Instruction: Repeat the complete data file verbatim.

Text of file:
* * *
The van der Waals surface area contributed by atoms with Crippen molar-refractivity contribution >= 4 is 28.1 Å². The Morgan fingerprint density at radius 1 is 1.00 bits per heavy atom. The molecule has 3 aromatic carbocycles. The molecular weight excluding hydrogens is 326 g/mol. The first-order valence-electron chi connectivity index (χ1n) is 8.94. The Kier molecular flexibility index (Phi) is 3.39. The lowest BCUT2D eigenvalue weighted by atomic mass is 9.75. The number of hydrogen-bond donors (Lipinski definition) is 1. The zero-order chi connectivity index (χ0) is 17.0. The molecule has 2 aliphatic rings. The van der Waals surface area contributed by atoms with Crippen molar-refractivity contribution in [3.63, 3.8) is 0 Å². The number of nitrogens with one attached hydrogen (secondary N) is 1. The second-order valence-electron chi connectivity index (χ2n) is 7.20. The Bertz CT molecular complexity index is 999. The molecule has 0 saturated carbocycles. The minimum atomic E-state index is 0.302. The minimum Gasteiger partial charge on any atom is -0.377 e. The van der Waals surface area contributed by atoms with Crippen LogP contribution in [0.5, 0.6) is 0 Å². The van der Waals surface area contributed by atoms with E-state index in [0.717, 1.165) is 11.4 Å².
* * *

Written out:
The van der Waals surface area contributed by atoms with Crippen molar-refractivity contribution >= 4 is 28.1 Å². The Morgan fingerprint density at radius 1 is 1.00 bits per heavy atom. The molecule has 3 aromatic carbocycles. The molecular weight excluding hydrogens is 326 g/mol. The first-order valence-electron chi connectivity index (χ1n) is 8.94. The Kier molecular flexibility index (Phi) is 3.39. The lowest BCUT2D eigenvalue weighted by atomic mass is 9.75. The number of hydrogen-bond donors (Lipinski definition) is 1. The zero-order chi connectivity index (χ0) is 17.0. The molecule has 2 aliphatic rings. The van der Waals surface area contributed by atoms with Crippen molar-refractivity contribution in [3.63, 3.8) is 0 Å². The number of nitrogens with one attached hydrogen (secondary N) is 1. The second-order valence-electron chi connectivity index (χ2n) is 7.20. The Bertz CT molecular complexity index is 999. The molecule has 0 saturated carbocycles. The minimum atomic E-state index is 0.302. The minimum Gasteiger partial charge on any atom is -0.377 e. The van der Waals surface area contributed by atoms with Crippen LogP contribution in [0.5, 0.6) is 0 Å². The van der Waals surface area contributed by atoms with E-state index in [0.717, 1.165) is 11.4 Å².